"Over the last year, rural Britain has witnessed a dramatic increase in race crime incidents where victims are isolated and lack proper support and assistance. This unique project which will be piloted in the South West and subsequently rolled across the UK, promises not only to deliver an active casework service for victims of racist incidents but galvanize statutory responses to meeting their legislative obligations under the Race Relations Amendment Act through a real resource and funding commitment. The Monitoring Group believes that its' experience of anti-racism work which culminated in the Macpherson Inquiry and the subsequent changes in the Race Relations Act will provide a robust template for moving the anti-racism agenda in the South West. This award is a fitting memorial on the 10th anniversary of Stephen Lawrence's death."
The TMG Rural Racism Project aims to pioneer a range of specialist services to meet the needs of those living in predominately rural areas who are distressed or are suffering because they have been victims of racial violence, abuse, or harassment within their local community, or who experience compounded disadvantage and racial injustice as the result of rural isolation, a lack of effective support and 'life quality improvement' services, and 'invisiblisation' due to unchallenged institutional racism within a rural context.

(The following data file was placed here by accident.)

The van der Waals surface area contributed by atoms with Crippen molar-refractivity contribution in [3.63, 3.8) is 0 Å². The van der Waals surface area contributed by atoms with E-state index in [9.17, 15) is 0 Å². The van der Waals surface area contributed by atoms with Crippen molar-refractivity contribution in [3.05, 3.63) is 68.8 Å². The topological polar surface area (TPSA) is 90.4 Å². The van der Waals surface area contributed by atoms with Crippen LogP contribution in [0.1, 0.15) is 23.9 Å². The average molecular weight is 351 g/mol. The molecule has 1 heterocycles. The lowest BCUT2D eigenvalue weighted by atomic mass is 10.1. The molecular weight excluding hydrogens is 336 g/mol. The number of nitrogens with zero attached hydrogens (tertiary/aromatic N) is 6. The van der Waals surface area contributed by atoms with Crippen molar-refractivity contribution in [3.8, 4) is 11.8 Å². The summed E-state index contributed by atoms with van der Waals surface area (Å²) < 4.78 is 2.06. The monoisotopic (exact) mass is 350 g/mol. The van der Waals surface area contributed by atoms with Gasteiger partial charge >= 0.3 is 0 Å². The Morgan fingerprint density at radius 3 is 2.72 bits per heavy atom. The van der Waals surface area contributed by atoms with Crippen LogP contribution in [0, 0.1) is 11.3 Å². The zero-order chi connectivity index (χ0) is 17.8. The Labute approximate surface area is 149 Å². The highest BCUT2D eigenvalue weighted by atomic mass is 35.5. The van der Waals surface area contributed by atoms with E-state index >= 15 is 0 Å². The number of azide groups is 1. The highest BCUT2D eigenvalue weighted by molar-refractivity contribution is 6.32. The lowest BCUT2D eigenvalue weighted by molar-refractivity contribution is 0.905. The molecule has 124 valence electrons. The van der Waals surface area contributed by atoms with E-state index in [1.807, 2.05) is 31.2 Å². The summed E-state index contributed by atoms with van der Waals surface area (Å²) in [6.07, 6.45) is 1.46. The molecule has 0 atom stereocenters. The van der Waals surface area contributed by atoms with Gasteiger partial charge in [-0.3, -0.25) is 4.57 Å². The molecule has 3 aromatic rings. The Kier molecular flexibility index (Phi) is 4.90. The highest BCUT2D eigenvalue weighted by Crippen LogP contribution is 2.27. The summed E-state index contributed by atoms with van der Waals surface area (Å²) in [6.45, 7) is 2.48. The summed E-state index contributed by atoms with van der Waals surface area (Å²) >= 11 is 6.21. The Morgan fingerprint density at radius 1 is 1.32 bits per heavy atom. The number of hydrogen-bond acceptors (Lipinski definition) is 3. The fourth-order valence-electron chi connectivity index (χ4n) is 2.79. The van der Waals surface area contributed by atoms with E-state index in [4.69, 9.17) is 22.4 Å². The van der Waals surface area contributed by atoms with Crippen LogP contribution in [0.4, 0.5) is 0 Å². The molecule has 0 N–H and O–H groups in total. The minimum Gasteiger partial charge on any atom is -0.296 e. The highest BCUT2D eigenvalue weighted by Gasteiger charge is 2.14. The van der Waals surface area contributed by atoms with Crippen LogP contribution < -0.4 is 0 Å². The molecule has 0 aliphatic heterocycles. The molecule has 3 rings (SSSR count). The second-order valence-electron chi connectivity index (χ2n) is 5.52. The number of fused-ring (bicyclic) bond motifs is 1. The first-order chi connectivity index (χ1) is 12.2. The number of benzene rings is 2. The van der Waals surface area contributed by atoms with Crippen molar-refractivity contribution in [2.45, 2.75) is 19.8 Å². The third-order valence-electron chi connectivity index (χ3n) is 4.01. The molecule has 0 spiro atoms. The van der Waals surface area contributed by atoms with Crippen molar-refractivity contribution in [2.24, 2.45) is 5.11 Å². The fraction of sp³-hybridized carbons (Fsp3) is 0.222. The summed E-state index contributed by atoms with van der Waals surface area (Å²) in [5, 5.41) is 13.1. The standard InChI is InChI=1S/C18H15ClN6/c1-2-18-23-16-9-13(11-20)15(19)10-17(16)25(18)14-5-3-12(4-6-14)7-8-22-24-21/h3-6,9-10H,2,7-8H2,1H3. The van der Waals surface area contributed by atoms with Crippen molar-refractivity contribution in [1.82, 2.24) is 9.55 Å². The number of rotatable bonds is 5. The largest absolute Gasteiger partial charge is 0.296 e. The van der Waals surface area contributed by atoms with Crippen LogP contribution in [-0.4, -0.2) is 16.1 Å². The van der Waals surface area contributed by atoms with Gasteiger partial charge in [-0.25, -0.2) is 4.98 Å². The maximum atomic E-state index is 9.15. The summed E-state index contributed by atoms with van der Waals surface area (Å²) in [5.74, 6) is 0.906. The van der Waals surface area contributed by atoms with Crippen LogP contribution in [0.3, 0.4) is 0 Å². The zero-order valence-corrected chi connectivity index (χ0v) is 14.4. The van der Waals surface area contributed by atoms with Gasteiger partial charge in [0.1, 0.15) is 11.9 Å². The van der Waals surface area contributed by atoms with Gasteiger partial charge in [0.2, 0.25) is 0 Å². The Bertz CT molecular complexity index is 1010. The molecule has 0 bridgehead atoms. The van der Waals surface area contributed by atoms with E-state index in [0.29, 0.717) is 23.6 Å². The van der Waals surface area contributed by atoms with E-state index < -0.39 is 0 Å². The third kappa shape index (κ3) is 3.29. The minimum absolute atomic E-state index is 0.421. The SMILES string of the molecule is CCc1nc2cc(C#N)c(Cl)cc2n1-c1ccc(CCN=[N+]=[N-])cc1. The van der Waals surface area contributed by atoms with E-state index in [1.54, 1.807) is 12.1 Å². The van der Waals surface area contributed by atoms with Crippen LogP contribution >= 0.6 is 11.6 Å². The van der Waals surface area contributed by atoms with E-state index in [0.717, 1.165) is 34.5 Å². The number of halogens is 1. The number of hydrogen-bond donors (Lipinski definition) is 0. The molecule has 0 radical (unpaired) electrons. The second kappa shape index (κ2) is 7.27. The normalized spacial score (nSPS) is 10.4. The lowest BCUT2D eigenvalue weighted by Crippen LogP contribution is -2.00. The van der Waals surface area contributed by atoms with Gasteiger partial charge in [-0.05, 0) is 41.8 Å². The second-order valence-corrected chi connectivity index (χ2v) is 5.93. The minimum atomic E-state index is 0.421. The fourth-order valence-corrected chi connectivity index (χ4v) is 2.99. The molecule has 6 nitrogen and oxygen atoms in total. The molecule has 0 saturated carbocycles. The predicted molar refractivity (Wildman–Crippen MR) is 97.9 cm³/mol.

The Community Fund grant will be used to provide and deliver a unique, innovative and radical region-wide programme of 'racist incident victim support services for individuals, families and isolated community groups situated within the geographical counties of Cornwall, Devon, Dorset and Somerset, including those districts administered by single unitary authorities.
The National Civil Rights Movement in the region (NCRM South West) applauds TMG for it's grass-roots response to meeting the real needs of an ever-increasing number of victims of racist violence and abuse in this region.
NCRM South West
NCRM South West Racist Attacks Bulletins
The Monitoring Group (TMG)
A study, published this month by the Joseph Rowntree Foundation, has found that independent, community-based support groups offer victims of racism a sense of empowerment and a validation of their experience that they are not finding from other agencies, such as the police, housing departments or racial equality councils.